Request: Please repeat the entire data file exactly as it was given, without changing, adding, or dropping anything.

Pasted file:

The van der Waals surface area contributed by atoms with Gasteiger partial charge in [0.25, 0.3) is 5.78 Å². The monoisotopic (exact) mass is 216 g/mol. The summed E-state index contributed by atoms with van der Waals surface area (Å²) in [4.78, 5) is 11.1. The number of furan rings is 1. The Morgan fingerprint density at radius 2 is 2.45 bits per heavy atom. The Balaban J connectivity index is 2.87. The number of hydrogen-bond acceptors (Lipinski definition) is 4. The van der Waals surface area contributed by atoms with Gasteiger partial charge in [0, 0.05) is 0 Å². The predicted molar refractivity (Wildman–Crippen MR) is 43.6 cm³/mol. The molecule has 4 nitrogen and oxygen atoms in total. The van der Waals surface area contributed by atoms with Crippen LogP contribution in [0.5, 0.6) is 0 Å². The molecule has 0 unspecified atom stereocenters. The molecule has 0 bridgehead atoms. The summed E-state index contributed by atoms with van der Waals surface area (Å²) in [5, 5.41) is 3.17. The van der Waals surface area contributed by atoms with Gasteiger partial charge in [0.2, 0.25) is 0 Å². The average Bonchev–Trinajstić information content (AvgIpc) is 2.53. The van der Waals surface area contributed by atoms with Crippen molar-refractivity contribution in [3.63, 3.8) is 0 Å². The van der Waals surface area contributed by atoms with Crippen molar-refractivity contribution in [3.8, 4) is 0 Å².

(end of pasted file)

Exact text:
The van der Waals surface area contributed by atoms with Gasteiger partial charge in [0.25, 0.3) is 5.78 Å². The monoisotopic (exact) mass is 216 g/mol. The summed E-state index contributed by atoms with van der Waals surface area (Å²) in [4.78, 5) is 11.1. The number of furan rings is 1. The Morgan fingerprint density at radius 2 is 2.45 bits per heavy atom. The Balaban J connectivity index is 2.87. The number of hydrogen-bond acceptors (Lipinski definition) is 4. The van der Waals surface area contributed by atoms with Gasteiger partial charge in [0, 0.05) is 0 Å². The predicted molar refractivity (Wildman–Crippen MR) is 43.6 cm³/mol. The molecule has 4 nitrogen and oxygen atoms in total. The van der Waals surface area contributed by atoms with Crippen LogP contribution in [0.5, 0.6) is 0 Å². The molecule has 0 unspecified atom stereocenters. The molecule has 0 bridgehead atoms. The summed E-state index contributed by atoms with van der Waals surface area (Å²) in [5, 5.41) is 3.17. The van der Waals surface area contributed by atoms with Gasteiger partial charge in [0.2, 0.25) is 0 Å². The average Bonchev–Trinajstić information content (AvgIpc) is 2.53. The van der Waals surface area contributed by atoms with Crippen molar-refractivity contribution in [3.63, 3.8) is 0 Å². The van der Waals surface area contributed by atoms with Crippen molar-refractivity contribution in [3.8, 4) is 0 Å².